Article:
World Football: Top 10 Football Statues and Monuments

Mikhail Turner@MikhailTurnerContributor IIIDecember 13, 2011

World Football: Top 10 Football Statues and Monuments

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    Great football legends can be immortalized in a variety of ways and both statues and monuments fall into that category.

    The most recent unveiling of statues came when Arsenal displayed replicas of club legends Thierry Henry, Tony Adams and Herbert Chapman.

    A player or manager's importance to the club, or even the country, is of utmost importance when deciding whether they should be presented with such an honor.

    There are many statues dedicated to football heroes around the world, but the ones on this list are here for a variety of reasons.

    It is undoubtedly a little influenced by personal preference, but to be on this list the statues had to fulfill one or all of these criteria: an important player, placement of statue in front of an important stadium, and the memorability of the statue pose itself. (That is basically where the personal preference kicks in.)

    Unfortunately some statues may not make the cut for whatever reason, so feel free to add them in your comments.

    Here is a list of the top 10 football statues and monuments.

Bobby Moore: Wembley Stadium

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    Bobby Moore's statue is well placed, good-looking and in front of one of England's most important stadiums. Yes, this is a new version of the stadium, but I am thinking more about the name Wembley than anything.

    Moore's statue has the air of a football great about it and deserves to be looked upon with awe. It is set looking out of the stadium on the north side and gives the feeling that Moore is looking over the incoming fans.

    On the base of the statue is a plaque containing the rest of the England 1966 team along with an inscription about the World Cup winners and a quote from Jeff Powell, a football journalist and one of Moore's closet friends.

    The statue itself is a bronze piece standing around 20 feet tall and weighing about two tons.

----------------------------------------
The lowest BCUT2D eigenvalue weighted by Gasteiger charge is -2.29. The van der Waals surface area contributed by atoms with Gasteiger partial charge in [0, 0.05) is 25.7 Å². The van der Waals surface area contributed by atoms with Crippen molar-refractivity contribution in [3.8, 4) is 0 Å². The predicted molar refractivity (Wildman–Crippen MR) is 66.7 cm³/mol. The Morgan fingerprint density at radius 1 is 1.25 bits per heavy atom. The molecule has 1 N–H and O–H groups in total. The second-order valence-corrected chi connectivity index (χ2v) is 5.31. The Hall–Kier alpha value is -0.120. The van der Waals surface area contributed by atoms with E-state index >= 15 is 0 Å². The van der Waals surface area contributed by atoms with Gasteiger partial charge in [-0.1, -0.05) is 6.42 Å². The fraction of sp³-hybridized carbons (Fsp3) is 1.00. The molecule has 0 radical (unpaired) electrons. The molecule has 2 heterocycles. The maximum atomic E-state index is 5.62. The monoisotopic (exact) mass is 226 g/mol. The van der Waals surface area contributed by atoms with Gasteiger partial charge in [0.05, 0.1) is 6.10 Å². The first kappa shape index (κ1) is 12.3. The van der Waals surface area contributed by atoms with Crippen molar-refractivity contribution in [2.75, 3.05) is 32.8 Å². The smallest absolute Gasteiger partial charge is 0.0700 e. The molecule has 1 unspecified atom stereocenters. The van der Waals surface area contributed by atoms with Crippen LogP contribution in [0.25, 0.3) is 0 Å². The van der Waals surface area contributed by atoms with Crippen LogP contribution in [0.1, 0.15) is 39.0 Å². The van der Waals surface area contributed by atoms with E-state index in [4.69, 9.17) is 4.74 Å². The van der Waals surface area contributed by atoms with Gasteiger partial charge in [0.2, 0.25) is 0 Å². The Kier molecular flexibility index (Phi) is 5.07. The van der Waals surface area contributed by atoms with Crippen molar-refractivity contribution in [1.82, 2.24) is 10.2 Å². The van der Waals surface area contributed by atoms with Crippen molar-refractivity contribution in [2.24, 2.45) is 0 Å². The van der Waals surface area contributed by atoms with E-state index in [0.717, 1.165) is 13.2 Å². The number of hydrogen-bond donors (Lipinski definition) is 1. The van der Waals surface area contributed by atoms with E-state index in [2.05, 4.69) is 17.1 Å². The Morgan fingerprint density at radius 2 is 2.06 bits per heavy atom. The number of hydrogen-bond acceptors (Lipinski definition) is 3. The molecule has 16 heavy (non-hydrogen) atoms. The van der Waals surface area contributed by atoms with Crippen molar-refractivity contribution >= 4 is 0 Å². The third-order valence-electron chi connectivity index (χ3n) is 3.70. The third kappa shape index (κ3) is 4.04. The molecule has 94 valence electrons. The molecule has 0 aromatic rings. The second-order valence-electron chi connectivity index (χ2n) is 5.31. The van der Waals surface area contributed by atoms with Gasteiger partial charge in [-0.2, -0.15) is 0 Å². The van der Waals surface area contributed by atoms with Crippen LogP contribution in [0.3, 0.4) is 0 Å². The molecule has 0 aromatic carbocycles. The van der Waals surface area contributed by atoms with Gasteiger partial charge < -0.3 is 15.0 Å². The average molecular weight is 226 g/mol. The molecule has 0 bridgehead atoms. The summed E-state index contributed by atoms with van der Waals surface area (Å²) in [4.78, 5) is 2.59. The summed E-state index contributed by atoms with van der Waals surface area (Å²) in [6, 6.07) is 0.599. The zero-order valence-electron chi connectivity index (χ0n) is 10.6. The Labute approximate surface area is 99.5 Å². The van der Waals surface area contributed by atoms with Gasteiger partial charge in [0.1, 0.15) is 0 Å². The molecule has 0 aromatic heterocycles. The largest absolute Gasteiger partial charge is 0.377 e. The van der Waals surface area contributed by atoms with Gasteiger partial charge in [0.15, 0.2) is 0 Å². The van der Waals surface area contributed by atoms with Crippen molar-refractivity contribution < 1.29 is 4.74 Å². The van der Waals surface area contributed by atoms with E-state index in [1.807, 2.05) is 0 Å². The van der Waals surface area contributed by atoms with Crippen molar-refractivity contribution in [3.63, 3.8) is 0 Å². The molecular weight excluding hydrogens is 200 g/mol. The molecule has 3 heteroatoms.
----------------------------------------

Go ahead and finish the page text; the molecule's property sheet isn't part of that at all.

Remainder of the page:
Carlos Valderrama: Eduardo Santos Stadium

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    You may not have heard about the stadium or the club that plays in it, but surely you have heard of Carlos "El Pibe" Valderrama.

    Valderrama's 22-foot tall bronze statue is in front of the stadium in which his hometown club, Union Magdalena, plays. Valderamma started his great career at the club and it was very fitting that this honor was placed in this location.

    There is not much else to be said about the statue. Valderrama's hair and pose only helped me in my decision to put it on a list such as this. Valderrama himself wasn't too much of a slouch on the pitch.

Eusebio: Estadio da Luz

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    Eusebio actually has two statues. One is outside the Gillette Stadium in Foxborough, Mass. While that statue is said to be a replica of this one in front of Estadio da Luz, it pales in comparison.

    The sleek look of this statue emulates an exact movement of the "Black Panther" from back in his playing days. Add that to the fact that it is placed in front of the stadium of one of the most storied clubs in Portugal and Europe.

    Eusebio achieved his fare share of accolades during his time as a player and deserved this magnificent honor.

Billy Wright: Molineux Stadium

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    While the campaign is still going on for Billy Wright to be posthumously granted knighthood, Wright still has a stand and a statue in Molineux Stadium.

    Wright's presence in this statue and the contrasting black and bronze, which give an effect similar to the black and gold stripes of Wolves, make this a captivating statue. Wright is one of the rare one-club men —although it was not quite so rare back in his day—and those men are usually honored with statues.